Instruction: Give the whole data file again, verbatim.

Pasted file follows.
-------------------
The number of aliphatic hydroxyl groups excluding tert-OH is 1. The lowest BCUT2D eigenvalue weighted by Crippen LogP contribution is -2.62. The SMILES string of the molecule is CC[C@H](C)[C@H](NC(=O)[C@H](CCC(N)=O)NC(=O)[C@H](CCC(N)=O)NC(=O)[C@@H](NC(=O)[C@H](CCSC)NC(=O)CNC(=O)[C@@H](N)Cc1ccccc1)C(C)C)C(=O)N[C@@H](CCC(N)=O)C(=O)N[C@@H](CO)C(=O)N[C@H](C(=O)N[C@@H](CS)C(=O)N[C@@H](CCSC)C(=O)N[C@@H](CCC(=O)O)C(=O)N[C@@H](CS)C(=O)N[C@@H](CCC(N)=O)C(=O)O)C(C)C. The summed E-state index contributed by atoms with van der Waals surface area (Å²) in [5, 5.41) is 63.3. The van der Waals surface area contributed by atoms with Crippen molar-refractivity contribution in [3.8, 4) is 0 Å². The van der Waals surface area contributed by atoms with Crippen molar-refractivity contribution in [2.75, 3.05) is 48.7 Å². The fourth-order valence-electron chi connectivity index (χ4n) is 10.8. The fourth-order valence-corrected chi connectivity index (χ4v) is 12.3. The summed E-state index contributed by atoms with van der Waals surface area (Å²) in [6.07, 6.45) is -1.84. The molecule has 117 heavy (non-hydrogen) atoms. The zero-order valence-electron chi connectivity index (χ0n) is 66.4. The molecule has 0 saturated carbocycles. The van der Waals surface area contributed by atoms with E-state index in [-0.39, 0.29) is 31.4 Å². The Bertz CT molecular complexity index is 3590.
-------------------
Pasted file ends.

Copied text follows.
The number of aliphatic hydroxyl groups excluding tert-OH is 1. The lowest BCUT2D eigenvalue weighted by Crippen LogP contribution is -2.62. The SMILES string of the molecule is CC[C@H](C)[C@H](NC(=O)[C@H](CCC(N)=O)NC(=O)[C@H](CCC(N)=O)NC(=O)[C@@H](NC(=O)[C@H](CCSC)NC(=O)CNC(=O)[C@@H](N)Cc1ccccc1)C(C)C)C(=O)N[C@@H](CCC(N)=O)C(=O)N[C@@H](CO)C(=O)N[C@H](C(=O)N[C@@H](CS)C(=O)N[C@@H](CCSC)C(=O)N[C@@H](CCC(=O)O)C(=O)N[C@@H](CS)C(=O)N[C@@H](CCC(N)=O)C(=O)O)C(C)C. The summed E-state index contributed by atoms with van der Waals surface area (Å²) in [5, 5.41) is 63.3. The van der Waals surface area contributed by atoms with Crippen molar-refractivity contribution in [3.8, 4) is 0 Å². The van der Waals surface area contributed by atoms with Crippen molar-refractivity contribution in [2.75, 3.05) is 48.7 Å². The fourth-order valence-electron chi connectivity index (χ4n) is 10.8. The fourth-order valence-corrected chi connectivity index (χ4v) is 12.3. The summed E-state index contributed by atoms with van der Waals surface area (Å²) in [6.07, 6.45) is -1.84. The molecule has 117 heavy (non-hydrogen) atoms. The zero-order valence-electron chi connectivity index (χ0n) is 66.4. The molecule has 0 saturated carbocycles. The van der Waals surface area contributed by atoms with E-state index in [-0.39, 0.29) is 31.4 Å². The Bertz CT molecular complexity index is 3590.